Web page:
Jasmin [00:20:57] Yes, it did. So it starts in Jamaica there proper. It was started, well, what the Rastas follow is the word of Marcus Garvey and Marcus Garvey said, you look to the you know, you look to Africa for the next rising basically. And he will come in the form of, I think I hope I’m saying this right, I think it is direct lineage of King Solomon. And he will be he will be you know, him and his queen will be seen as equals. And they he will be a he will be a leader that has not been conquered.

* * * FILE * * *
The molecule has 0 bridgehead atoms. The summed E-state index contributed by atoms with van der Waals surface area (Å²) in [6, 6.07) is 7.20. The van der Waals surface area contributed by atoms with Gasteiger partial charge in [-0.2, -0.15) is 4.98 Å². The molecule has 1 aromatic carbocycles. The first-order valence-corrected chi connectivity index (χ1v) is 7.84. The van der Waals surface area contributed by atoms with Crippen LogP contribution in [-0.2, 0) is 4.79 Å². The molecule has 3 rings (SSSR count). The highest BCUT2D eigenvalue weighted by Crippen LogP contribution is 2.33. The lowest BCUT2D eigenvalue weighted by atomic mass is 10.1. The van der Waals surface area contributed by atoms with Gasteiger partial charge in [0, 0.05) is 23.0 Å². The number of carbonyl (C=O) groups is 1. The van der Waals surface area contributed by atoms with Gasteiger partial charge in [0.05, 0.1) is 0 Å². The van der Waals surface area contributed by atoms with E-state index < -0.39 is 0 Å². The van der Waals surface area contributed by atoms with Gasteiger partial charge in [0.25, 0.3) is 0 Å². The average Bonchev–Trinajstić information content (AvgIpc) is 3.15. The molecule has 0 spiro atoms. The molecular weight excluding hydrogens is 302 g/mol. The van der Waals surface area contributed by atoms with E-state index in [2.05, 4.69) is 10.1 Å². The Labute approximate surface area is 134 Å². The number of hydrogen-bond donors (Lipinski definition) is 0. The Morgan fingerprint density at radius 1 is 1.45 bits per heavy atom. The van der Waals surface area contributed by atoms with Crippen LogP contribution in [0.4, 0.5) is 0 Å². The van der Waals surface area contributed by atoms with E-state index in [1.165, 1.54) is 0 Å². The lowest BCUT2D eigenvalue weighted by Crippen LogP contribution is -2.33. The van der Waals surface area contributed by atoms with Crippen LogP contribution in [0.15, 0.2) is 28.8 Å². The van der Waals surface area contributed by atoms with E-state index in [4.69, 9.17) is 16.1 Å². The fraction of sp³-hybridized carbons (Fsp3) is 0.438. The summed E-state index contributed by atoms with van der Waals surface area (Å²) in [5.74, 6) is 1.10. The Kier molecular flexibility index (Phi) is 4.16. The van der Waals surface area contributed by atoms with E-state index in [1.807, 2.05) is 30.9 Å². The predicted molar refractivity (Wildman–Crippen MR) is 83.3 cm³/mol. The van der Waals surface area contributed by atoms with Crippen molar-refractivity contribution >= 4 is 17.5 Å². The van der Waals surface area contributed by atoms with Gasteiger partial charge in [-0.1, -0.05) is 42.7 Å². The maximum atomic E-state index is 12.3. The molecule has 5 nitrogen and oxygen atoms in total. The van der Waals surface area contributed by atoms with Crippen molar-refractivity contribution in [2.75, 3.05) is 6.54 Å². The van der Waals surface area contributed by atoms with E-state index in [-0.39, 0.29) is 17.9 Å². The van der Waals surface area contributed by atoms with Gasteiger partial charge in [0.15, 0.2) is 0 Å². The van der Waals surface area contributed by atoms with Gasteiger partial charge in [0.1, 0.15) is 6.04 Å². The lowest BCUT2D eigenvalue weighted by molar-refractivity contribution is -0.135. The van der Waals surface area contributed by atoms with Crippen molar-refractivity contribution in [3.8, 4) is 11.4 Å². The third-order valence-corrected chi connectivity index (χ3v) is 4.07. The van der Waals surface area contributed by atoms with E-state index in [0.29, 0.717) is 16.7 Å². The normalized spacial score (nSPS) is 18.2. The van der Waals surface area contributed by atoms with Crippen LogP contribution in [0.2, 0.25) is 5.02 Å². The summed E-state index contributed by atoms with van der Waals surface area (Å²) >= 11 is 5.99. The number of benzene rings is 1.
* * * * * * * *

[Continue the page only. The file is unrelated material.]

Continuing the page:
[00:21:39] And that. They see that, as Marcus Garvey was talking about Haile Selassie, who, you know, him and his wife were crowned on the same day, so they were seen as equals. He’s seen as having direct lineage, lineage to I think is King Solomon. I really hope this is right. And then also, they were Ethiopia at that time was a country that was that kind of like fought off the Italians from conquering them. So they saw that as their next leader. And Haile Selassie is the second coming to them and who they follow. 

Le’Nise [00:22:20] That’s so interesting. And in terms of the cannabis element of it, you say you grew up knowing this about cannabis and the background and the importance of cannabis to Rastas. So when you got your MS diagnosis, talk about how you said you started using cannabis to start to alleviate some of your symptoms.